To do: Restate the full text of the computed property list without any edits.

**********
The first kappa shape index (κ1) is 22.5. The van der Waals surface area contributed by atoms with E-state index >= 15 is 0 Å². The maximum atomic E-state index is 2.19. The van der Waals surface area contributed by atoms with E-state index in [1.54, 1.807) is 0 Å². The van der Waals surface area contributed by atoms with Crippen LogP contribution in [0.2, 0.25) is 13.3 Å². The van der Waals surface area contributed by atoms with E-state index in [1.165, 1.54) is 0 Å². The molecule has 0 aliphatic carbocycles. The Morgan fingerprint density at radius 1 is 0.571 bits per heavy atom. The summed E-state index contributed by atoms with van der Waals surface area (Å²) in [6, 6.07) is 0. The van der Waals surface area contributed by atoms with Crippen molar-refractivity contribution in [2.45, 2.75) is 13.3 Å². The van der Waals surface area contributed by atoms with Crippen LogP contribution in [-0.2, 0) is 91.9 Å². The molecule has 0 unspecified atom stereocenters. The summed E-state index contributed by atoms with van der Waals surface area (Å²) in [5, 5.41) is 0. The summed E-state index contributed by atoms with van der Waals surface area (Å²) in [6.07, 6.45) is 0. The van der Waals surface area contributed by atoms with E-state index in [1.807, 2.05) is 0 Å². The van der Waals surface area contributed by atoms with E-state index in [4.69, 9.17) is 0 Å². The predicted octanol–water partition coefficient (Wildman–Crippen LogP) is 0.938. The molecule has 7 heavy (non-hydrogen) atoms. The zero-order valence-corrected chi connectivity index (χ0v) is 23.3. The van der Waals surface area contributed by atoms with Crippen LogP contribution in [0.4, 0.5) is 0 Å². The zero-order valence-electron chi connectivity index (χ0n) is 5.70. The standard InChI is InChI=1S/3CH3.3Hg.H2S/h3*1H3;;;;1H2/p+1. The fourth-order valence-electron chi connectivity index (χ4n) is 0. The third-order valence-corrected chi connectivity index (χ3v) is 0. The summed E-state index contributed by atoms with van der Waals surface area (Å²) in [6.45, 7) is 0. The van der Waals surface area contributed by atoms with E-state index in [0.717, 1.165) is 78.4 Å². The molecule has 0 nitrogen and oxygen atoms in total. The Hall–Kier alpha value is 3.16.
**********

The first kappa shape index (κ1) is 22.5. The van der Waals surface area contributed by atoms with E-state index >= 15 is 0 Å². The maximum atomic E-state index is 2.19. The van der Waals surface area contributed by atoms with E-state index in [1.54, 1.807) is 0 Å². The van der Waals surface area contributed by atoms with Crippen LogP contribution in [0.2, 0.25) is 13.3 Å². The van der Waals surface area contributed by atoms with E-state index in [1.165, 1.54) is 0 Å². The molecule has 0 aliphatic carbocycles. The Morgan fingerprint density at radius 1 is 0.571 bits per heavy atom. The summed E-state index contributed by atoms with van der Waals surface area (Å²) in [6, 6.07) is 0. The van der Waals surface area contributed by atoms with Crippen molar-refractivity contribution in [2.45, 2.75) is 13.3 Å². The van der Waals surface area contributed by atoms with Crippen LogP contribution in [-0.2, 0) is 91.9 Å². The molecule has 0 unspecified atom stereocenters. The summed E-state index contributed by atoms with van der Waals surface area (Å²) in [5, 5.41) is 0. The summed E-state index contributed by atoms with van der Waals surface area (Å²) in [6.07, 6.45) is 0. The van der Waals surface area contributed by atoms with E-state index in [1.807, 2.05) is 0 Å². The van der Waals surface area contributed by atoms with E-state index in [4.69, 9.17) is 0 Å². The predicted octanol–water partition coefficient (Wildman–Crippen LogP) is 0.938. The molecule has 7 heavy (non-hydrogen) atoms. The zero-order valence-corrected chi connectivity index (χ0v) is 23.3. The van der Waals surface area contributed by atoms with Crippen LogP contribution in [0.4, 0.5) is 0 Å². The zero-order valence-electron chi connectivity index (χ0n) is 5.70. The standard InChI is InChI=1S/3CH3.3Hg.H2S/h3*1H3;;;;1H2/p+1. The fourth-order valence-electron chi connectivity index (χ4n) is 0. The third-order valence-corrected chi connectivity index (χ3v) is 0. The summed E-state index contributed by atoms with van der Waals surface area (Å²) in [6.45, 7) is 0. The van der Waals surface area contributed by atoms with E-state index in [0.717, 1.165) is 78.4 Å². The molecule has 0 nitrogen and oxygen atoms in total. The Hall–Kier alpha value is 3.16.